Oban couple tell of terror after being caught up in Paris tragedy
NEWS OF FORT WILLIAM RESIDENT SERIOUSLY INJURED IN FRENCH SHOOTINGS APPEARS TO BE BOGUS
AN OBAN couple who were within metres of a Paris restaurant as guns open fired have praised the kindness of strangers in the city.
Chillingly, Graham Campbell and Simone Hossoba, who were in the French capital to celebrate his birthday, may have been dining at the very restaurant where the atrocities happened on Friday November 13 if timings of the Metro had been different.
As the City of Light was plunged into darkness, the couple were forced to wander aimlessly around the streets of Paris as they were turned away by cafés, restaurants and taxis leaving them with no idea how to get back to their apartment.
Alarmingly, the couple were staying a mere 150 metres from the Bataclan building where the shootings at the rock concert took place.
They were only alerted to the terrorism lockdown by a family member, who phoned from Oban. Graham said: ‘My fiancé Simone booked the surprise trip to Paris for my birthday. I had never been before, but her sister lives there. We had been in Paris since Sunday November 8 and my birthday was on Thursday the 12th.
‘On Friday, Simone, her sister Romana and myself had spent the whole day at Disneyland Paris. When we got off the train in Paris we enjoyed a meal in a café near Notre Dame Cathedral before heading home for the night.
‘Just as we were leaving to get onto the subway we heard police cars speeding by and I said, ‘there must be something big happening’.
‘When we got off the subway [to change to another line] we said cheerio to Romana who was staying on the metro, but when we tried to change line we were told that the subway at Republique and our stop at Goncourt were closed. We weren’t given the reason why because our French was not very good. We were told to get a number 75 bus.
‘I then got a phone call from my sister to ask if we were safe and she explained what was going on. We realised the batteries on our phones were very low. We had no 3G to check maps. We were lost in a city in lockdown and it all became very frightening.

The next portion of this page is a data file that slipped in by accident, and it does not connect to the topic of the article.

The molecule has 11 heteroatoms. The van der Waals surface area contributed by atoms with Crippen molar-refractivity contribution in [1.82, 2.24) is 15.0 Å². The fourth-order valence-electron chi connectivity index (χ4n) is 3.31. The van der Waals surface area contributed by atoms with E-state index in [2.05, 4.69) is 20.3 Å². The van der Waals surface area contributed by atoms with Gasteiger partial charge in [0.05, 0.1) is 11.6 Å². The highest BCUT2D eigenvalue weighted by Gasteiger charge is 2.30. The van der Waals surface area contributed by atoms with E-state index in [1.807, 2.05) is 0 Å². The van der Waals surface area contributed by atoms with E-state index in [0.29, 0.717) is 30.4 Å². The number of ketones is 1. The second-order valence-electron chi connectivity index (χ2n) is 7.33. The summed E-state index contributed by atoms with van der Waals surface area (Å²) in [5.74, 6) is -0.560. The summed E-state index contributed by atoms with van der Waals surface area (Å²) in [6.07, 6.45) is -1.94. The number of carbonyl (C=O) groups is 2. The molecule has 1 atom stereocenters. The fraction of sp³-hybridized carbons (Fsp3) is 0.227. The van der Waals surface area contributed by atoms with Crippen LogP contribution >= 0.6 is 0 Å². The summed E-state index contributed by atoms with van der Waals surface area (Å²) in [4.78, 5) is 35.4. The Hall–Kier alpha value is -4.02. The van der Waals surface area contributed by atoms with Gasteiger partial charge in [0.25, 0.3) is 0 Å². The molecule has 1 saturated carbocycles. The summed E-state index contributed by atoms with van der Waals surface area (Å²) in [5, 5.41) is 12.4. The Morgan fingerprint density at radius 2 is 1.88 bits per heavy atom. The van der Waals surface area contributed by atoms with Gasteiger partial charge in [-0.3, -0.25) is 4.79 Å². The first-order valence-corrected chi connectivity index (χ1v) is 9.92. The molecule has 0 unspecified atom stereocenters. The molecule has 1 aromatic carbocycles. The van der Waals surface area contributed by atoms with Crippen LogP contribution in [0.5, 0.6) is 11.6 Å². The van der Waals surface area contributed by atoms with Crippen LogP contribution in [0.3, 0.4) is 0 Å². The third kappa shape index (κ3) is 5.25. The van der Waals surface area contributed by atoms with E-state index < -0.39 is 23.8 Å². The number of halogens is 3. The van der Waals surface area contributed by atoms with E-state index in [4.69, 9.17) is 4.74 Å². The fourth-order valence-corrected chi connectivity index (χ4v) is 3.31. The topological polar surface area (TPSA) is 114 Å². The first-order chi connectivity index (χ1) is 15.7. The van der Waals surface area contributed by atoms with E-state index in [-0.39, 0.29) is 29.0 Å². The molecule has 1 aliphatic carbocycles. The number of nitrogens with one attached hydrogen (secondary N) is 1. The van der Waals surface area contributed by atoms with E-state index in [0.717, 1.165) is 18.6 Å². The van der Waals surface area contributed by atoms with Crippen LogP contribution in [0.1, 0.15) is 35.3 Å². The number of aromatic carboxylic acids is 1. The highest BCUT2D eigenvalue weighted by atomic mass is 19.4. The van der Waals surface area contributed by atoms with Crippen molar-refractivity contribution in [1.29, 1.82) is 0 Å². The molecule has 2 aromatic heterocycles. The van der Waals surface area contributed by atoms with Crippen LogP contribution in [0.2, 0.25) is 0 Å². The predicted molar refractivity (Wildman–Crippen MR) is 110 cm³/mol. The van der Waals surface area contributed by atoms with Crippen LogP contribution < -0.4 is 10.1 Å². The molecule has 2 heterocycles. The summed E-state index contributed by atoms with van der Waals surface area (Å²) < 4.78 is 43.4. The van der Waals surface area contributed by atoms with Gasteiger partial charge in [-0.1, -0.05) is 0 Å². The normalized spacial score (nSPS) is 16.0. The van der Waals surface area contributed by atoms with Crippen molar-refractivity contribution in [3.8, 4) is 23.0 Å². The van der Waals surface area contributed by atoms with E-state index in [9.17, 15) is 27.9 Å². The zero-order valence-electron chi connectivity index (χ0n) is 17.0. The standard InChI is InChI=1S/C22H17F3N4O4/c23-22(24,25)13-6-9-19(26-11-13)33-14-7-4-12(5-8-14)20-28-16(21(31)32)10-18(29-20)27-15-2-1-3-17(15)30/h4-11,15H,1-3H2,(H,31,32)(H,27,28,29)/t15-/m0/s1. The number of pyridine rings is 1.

‘ We went outside to wait for a bus and as we were waiting there was a round of gun shots – a close-by restaurant was under siege. At that point we wanted to get as far from the scene as quickly as possible.’
The couple were turned away from cafés and restaurants, with taxi drivers refusing to take them to their apartment.
Graham describes walking ‘aimlessly and blind’ through the streets of Paris. People tried to help with directions and maps. But as the couple’s French is limited it was proving very difficult.
‘Simone was very scared and we didn’t want to get back into an area with a big crowd, such as the subway or onto a bus. For me, the adrenaline kicked in. I had to stay calm because if I panicked we weren’t going to get anywhere.’
Exhausted, the couple came across a bar and decided they would try one last time to get help. The owner of Café Hugo on Place des Vosages, near the Bastille, proved to be the good Samaritan the couple needed.
Graham said: ‘She just took one look at us and said, ‘Come in and stay here and we will get you back to your apartment tonight’.
‘I saw a bottle of Clan Campbell whisky on the gantry and for some reason I knew then it was all going to be okay.
‘She said a friend of hers was coming to take her staff home and he would take us home afterwards. She even paid for him to take us. She offered us food and wine, although I didn’t feel like drinking alcohol. She even let us charge our phones allowing us to make contact with our families. We eventually got back to our hotel after 2am. The following morning the woman’s friend came to take us to the airport. They were so kind.